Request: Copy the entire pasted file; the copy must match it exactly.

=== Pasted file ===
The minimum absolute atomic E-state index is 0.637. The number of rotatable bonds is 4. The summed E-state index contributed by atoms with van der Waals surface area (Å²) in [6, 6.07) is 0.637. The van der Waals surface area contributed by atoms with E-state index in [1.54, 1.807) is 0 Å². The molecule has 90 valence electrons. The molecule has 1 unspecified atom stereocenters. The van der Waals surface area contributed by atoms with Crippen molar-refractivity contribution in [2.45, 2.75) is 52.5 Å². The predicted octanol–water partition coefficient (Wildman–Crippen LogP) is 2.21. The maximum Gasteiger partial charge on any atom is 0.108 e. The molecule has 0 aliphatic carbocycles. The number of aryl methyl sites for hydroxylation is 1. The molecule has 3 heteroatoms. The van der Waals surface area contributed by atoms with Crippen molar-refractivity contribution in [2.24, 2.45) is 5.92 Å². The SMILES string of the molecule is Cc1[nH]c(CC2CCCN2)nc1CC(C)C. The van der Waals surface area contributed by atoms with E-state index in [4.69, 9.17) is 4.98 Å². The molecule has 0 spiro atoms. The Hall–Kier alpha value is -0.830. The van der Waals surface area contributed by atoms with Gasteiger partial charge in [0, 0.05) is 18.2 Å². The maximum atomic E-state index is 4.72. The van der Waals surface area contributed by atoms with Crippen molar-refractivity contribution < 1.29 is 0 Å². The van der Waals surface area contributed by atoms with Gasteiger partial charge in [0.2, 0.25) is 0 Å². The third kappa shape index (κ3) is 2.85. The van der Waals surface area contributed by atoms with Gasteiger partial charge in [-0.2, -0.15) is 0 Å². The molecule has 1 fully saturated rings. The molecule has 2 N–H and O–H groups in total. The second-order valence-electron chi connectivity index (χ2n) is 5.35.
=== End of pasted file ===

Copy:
The minimum absolute atomic E-state index is 0.637. The number of rotatable bonds is 4. The summed E-state index contributed by atoms with van der Waals surface area (Å²) in [6, 6.07) is 0.637. The van der Waals surface area contributed by atoms with E-state index in [1.54, 1.807) is 0 Å². The molecule has 90 valence electrons. The molecule has 1 unspecified atom stereocenters. The van der Waals surface area contributed by atoms with Crippen molar-refractivity contribution in [2.45, 2.75) is 52.5 Å². The predicted octanol–water partition coefficient (Wildman–Crippen LogP) is 2.21. The maximum Gasteiger partial charge on any atom is 0.108 e. The molecule has 0 aliphatic carbocycles. The number of aryl methyl sites for hydroxylation is 1. The molecule has 3 heteroatoms. The van der Waals surface area contributed by atoms with Crippen molar-refractivity contribution in [2.24, 2.45) is 5.92 Å². The SMILES string of the molecule is Cc1[nH]c(CC2CCCN2)nc1CC(C)C. The van der Waals surface area contributed by atoms with E-state index in [4.69, 9.17) is 4.98 Å². The molecule has 0 spiro atoms. The Hall–Kier alpha value is -0.830. The van der Waals surface area contributed by atoms with Gasteiger partial charge in [0, 0.05) is 18.2 Å². The maximum atomic E-state index is 4.72. The van der Waals surface area contributed by atoms with Crippen molar-refractivity contribution < 1.29 is 0 Å². The van der Waals surface area contributed by atoms with Gasteiger partial charge in [0.2, 0.25) is 0 Å². The third kappa shape index (κ3) is 2.85. The van der Waals surface area contributed by atoms with Gasteiger partial charge in [-0.2, -0.15) is 0 Å². The molecule has 1 fully saturated rings. The molecule has 2 N–H and O–H groups in total. The second-order valence-electron chi connectivity index (χ2n) is 5.35.